100x Performance Gains with BigQuery Geography Clustering

The BigQuery team introduced support for the geography type some time ago, and since then have not stopped enriching and adding to the functions and performance it offers. BigQuery allows users to run complex geo-spatial analytics directly – harnessing all its power, simplicity, and reliability.

In November 2019, Google announced a significant performance development for GIS-related queries, in that you can now cluster tables using a geography column. This is game-changing for those working heavily with geo-data. By clustering your table using a geography column, BigQuery reduces the amount of data that it needs to read in order to service the query. This makes queries cheaper and run faster when filtering on clustered columns.

Let’s evaluate the benefits of table clustering using a geography column. So that you can test this yourself, let’s use one of those great public datasets curated by Felipe Hoffa, the BigQuery Google Developer Advocate. We’ll use the weather_gsod dataset – and specifically the two tables named all and all_geoclustered. In order for us to test the geography column clustering gains, we need to filter the data based on a geographic property of the data.

For the sake of example, let’s imagine that we want to find the min- and max-temperature values for weather stations located in London. We’ll use our handy polygon tracing tool, Gismap, to draw a rough outline of the city and return the values in WKT (Well-known Text) to use directly in our query.

Putting it together, our query will look like this:

/* specify what to return */
SELECT
name, -- name of weather station
MIN(temp) AS min_temp, -- min temperature over all time
MAX(temp) AS max_temp -- max temperature over all time
 
/* the un-clustered noaa weather measurements table */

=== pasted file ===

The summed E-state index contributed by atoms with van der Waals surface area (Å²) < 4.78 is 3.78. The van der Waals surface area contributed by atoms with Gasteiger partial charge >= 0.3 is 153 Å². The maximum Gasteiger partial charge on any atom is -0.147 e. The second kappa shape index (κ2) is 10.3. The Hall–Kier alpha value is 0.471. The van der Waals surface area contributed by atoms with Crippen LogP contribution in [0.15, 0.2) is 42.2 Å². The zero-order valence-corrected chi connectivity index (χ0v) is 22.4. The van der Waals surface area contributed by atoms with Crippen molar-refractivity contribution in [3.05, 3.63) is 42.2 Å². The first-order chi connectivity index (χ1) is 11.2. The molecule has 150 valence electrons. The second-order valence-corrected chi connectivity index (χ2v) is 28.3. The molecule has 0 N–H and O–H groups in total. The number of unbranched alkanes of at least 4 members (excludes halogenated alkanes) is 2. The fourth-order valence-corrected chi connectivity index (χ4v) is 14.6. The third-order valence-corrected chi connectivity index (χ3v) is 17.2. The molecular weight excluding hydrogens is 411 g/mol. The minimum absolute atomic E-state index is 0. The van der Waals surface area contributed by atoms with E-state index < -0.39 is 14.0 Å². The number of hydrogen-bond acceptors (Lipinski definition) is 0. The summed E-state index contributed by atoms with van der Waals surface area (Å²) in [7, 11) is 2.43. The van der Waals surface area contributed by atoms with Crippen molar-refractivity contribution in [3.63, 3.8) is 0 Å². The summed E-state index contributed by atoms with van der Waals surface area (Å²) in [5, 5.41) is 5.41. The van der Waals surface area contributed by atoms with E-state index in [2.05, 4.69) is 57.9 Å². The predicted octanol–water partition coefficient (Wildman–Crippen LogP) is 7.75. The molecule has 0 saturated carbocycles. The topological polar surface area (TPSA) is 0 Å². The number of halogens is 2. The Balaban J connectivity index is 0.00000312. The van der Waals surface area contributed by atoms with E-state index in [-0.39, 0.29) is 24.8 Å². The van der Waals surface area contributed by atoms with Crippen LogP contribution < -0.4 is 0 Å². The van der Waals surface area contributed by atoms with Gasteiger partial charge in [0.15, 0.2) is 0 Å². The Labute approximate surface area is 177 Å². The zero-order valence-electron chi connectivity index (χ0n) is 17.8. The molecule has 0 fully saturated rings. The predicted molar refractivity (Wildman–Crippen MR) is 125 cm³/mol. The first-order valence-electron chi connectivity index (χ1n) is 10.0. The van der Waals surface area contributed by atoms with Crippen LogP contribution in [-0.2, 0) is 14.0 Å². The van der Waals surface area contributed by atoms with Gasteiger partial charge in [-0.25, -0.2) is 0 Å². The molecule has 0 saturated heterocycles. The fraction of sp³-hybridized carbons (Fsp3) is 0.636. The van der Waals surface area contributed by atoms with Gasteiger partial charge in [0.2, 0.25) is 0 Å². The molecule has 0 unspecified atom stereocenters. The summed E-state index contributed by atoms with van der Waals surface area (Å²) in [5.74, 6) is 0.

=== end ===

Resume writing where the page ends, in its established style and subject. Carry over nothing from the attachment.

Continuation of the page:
FROM `fh-bigquery.weather_gsod.all`
 
/* our geography condition, ie. where the station locations fall within our polygon */
WHERE st_within(point_gis, st_geogfromtext('POLYGON((-0.5191087546253357 51.69057940987663,-0.5850267233753357 51.530249275252345,-0.5685472311878357 51.33504597185959,-0.19226549290658568 51.2285324250183,0.20049573756216432 51.271511154557565,0.3185987649059143 51.55074848767514,0.2856397805309143 51.64628942375177,0.04943372584341432 51.72461916884517,-0.5191087546253357 51.69057940987663))'))
 
/* aggregate */
GROUP BY 1

The results – in degrees F – are as follows:

name min_temp max_temp
ST JAMES PARK 26.3 83.2
KENLEY AIRFIELD 18 82.8
HEATHROW 18.6 83.4
CITY 22.3 92.2
BLACKWALL 37 62.2
NORTHOLT 18.4 84.1
BIGGIN HILL 15.5 90.3
PURLEY OAKS 23 81.7
LEAVESDEN 22.3 89.1
LONDON WEA CENTER 20 85.2
KEW-IN-LONDON 23.3 82.4

This query reads 9.02GB of data, which is a lot of data to search for something that is geographically very narrow (London vs. the world), so there’s a lot of wastage here. 

Now let’s see how the same query performs on the clustered table:

/* specify what to return */
SELECT
name,
MIN(temp) AS min_temp,
MAX(temp) AS max_temp
 
/* the clustered noaa weather measurements table */
FROM `fh-bigquery.weather_gsod.all_geoclusterd`
 
/* our geography condition */
WHERE st_within(point_gis, st_geogfromtext('POLYGON((-0.5191087546253357 51.69057940987663,-0.5850267233753357 51.530249275252345,-0.5685472311878357 51.33504597185959,-0.19226549290658568 51.2285324250183,0.20049573756216432 51.271511154557565,0.3185987649059143 51.55074848767514,0.2856397805309143 51.64628942375177,0.04943372584341432 51.72461916884517,-0.5191087546253357 51.69057940987663))'))
 
/* aggregate query */
GROUP BY 1

The result is obviously the same but, this time, BigQuery reads just 98.97MB of the data – so switching to the clustered table made this same query almost 100x more efficient, and cheaper for you to use. Want to try other locations and test the differences for yourself? Use our GisMap tool to quickly draw and export polygons in WKT or GeoJson formats.